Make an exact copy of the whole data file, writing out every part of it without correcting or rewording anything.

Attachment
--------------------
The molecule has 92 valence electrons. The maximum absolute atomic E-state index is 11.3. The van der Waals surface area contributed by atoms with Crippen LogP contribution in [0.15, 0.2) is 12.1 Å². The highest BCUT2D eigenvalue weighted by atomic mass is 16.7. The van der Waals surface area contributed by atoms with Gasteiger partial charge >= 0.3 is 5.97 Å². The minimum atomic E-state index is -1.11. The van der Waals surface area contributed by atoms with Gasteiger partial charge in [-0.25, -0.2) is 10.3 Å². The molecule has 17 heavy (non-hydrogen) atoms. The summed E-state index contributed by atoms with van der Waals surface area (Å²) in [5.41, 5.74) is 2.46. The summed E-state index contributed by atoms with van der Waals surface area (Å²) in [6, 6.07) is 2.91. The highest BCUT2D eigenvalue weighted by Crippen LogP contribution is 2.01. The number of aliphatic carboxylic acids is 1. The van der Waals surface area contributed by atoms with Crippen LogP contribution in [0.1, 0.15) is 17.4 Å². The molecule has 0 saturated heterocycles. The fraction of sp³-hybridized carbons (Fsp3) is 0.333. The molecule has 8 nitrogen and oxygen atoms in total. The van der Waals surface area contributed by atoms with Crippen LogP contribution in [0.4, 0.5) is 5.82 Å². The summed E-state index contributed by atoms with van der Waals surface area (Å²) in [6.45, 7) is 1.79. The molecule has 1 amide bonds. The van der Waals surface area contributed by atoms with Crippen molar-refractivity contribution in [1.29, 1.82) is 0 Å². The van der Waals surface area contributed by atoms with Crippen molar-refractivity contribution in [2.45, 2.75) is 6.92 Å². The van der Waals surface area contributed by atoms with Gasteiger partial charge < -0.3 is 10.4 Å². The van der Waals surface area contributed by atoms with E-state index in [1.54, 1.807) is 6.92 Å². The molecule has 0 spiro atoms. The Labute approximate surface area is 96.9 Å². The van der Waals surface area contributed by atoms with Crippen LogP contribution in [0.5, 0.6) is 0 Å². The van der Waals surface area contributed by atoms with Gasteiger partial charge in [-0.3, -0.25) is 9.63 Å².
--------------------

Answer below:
The molecule has 92 valence electrons. The maximum absolute atomic E-state index is 11.3. The van der Waals surface area contributed by atoms with Crippen LogP contribution in [0.15, 0.2) is 12.1 Å². The highest BCUT2D eigenvalue weighted by atomic mass is 16.7. The van der Waals surface area contributed by atoms with Gasteiger partial charge >= 0.3 is 5.97 Å². The minimum atomic E-state index is -1.11. The van der Waals surface area contributed by atoms with Gasteiger partial charge in [-0.25, -0.2) is 10.3 Å². The molecule has 17 heavy (non-hydrogen) atoms. The summed E-state index contributed by atoms with van der Waals surface area (Å²) in [5.41, 5.74) is 2.46. The summed E-state index contributed by atoms with van der Waals surface area (Å²) in [6, 6.07) is 2.91. The highest BCUT2D eigenvalue weighted by Crippen LogP contribution is 2.01. The number of aliphatic carboxylic acids is 1. The van der Waals surface area contributed by atoms with Crippen LogP contribution in [0.1, 0.15) is 17.4 Å². The molecule has 0 saturated heterocycles. The fraction of sp³-hybridized carbons (Fsp3) is 0.333. The molecule has 8 nitrogen and oxygen atoms in total. The van der Waals surface area contributed by atoms with Crippen LogP contribution in [0.4, 0.5) is 5.82 Å². The summed E-state index contributed by atoms with van der Waals surface area (Å²) in [6.45, 7) is 1.79. The molecule has 1 amide bonds. The van der Waals surface area contributed by atoms with Crippen molar-refractivity contribution in [1.29, 1.82) is 0 Å². The van der Waals surface area contributed by atoms with Crippen molar-refractivity contribution in [2.45, 2.75) is 6.92 Å². The van der Waals surface area contributed by atoms with Gasteiger partial charge < -0.3 is 10.4 Å². The van der Waals surface area contributed by atoms with E-state index in [1.54, 1.807) is 6.92 Å². The molecule has 0 spiro atoms. The Labute approximate surface area is 96.9 Å². The van der Waals surface area contributed by atoms with Crippen LogP contribution in [0.5, 0.6) is 0 Å². The van der Waals surface area contributed by atoms with Gasteiger partial charge in [-0.3, -0.25) is 9.63 Å².